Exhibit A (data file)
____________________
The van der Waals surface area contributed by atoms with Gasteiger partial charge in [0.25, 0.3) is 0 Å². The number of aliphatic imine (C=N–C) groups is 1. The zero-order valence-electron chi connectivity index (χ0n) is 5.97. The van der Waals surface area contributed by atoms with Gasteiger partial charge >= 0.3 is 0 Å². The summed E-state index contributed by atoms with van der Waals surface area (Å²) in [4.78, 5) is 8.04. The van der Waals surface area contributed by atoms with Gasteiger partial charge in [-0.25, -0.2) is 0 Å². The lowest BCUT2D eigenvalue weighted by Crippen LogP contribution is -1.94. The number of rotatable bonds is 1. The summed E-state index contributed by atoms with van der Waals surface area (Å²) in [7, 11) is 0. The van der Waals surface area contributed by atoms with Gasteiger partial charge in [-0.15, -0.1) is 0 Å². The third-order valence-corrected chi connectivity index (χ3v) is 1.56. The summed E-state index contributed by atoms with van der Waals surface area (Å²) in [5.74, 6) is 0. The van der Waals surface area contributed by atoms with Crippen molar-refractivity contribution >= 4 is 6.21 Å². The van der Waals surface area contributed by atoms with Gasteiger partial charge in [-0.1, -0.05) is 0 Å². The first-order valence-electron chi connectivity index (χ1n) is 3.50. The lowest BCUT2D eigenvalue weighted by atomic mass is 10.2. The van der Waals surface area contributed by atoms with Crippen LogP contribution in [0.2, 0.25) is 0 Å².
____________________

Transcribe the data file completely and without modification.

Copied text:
The van der Waals surface area contributed by atoms with Gasteiger partial charge in [0.25, 0.3) is 0 Å². The number of aliphatic imine (C=N–C) groups is 1. The zero-order valence-electron chi connectivity index (χ0n) is 5.97. The van der Waals surface area contributed by atoms with Gasteiger partial charge >= 0.3 is 0 Å². The summed E-state index contributed by atoms with van der Waals surface area (Å²) in [4.78, 5) is 8.04. The van der Waals surface area contributed by atoms with Gasteiger partial charge in [-0.25, -0.2) is 0 Å². The lowest BCUT2D eigenvalue weighted by Crippen LogP contribution is -1.94. The number of rotatable bonds is 1. The summed E-state index contributed by atoms with van der Waals surface area (Å²) in [7, 11) is 0. The van der Waals surface area contributed by atoms with Gasteiger partial charge in [-0.15, -0.1) is 0 Å². The third-order valence-corrected chi connectivity index (χ3v) is 1.56. The summed E-state index contributed by atoms with van der Waals surface area (Å²) in [5.74, 6) is 0. The van der Waals surface area contributed by atoms with Crippen molar-refractivity contribution >= 4 is 6.21 Å². The van der Waals surface area contributed by atoms with Gasteiger partial charge in [-0.1, -0.05) is 0 Å². The first-order valence-electron chi connectivity index (χ1n) is 3.50. The lowest BCUT2D eigenvalue weighted by atomic mass is 10.2. The van der Waals surface area contributed by atoms with Crippen LogP contribution in [0.2, 0.25) is 0 Å².